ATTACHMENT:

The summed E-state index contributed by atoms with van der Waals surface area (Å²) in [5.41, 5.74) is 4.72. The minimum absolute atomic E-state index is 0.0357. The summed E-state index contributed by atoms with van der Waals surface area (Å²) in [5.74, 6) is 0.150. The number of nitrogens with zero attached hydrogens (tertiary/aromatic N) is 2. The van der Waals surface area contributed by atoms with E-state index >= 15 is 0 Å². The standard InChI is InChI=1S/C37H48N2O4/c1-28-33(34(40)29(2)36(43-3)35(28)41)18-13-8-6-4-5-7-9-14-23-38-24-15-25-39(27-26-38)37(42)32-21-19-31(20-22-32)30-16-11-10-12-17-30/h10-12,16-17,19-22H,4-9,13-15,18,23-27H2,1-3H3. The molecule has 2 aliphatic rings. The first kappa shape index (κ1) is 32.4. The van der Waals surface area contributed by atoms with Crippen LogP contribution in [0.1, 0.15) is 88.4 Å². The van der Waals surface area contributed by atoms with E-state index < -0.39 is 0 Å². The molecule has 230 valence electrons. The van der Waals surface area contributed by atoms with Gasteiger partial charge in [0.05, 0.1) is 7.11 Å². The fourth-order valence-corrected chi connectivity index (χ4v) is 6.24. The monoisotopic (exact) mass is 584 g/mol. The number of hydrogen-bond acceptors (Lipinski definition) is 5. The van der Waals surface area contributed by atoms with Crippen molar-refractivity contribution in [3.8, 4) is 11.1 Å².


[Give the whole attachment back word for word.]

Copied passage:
The summed E-state index contributed by atoms with van der Waals surface area (Å²) in [5.41, 5.74) is 4.72. The minimum absolute atomic E-state index is 0.0357. The summed E-state index contributed by atoms with van der Waals surface area (Å²) in [5.74, 6) is 0.150. The number of nitrogens with zero attached hydrogens (tertiary/aromatic N) is 2. The van der Waals surface area contributed by atoms with E-state index >= 15 is 0 Å². The standard InChI is InChI=1S/C37H48N2O4/c1-28-33(34(40)29(2)36(43-3)35(28)41)18-13-8-6-4-5-7-9-14-23-38-24-15-25-39(27-26-38)37(42)32-21-19-31(20-22-32)30-16-11-10-12-17-30/h10-12,16-17,19-22H,4-9,13-15,18,23-27H2,1-3H3. The molecule has 2 aliphatic rings. The first kappa shape index (κ1) is 32.4. The van der Waals surface area contributed by atoms with Crippen LogP contribution in [0.1, 0.15) is 88.4 Å². The van der Waals surface area contributed by atoms with E-state index < -0.39 is 0 Å². The molecule has 230 valence electrons. The van der Waals surface area contributed by atoms with Gasteiger partial charge in [0.05, 0.1) is 7.11 Å². The fourth-order valence-corrected chi connectivity index (χ4v) is 6.24. The monoisotopic (exact) mass is 584 g/mol. The number of hydrogen-bond acceptors (Lipinski definition) is 5. The van der Waals surface area contributed by atoms with Crippen molar-refractivity contribution in [3.8, 4) is 11.1 Å².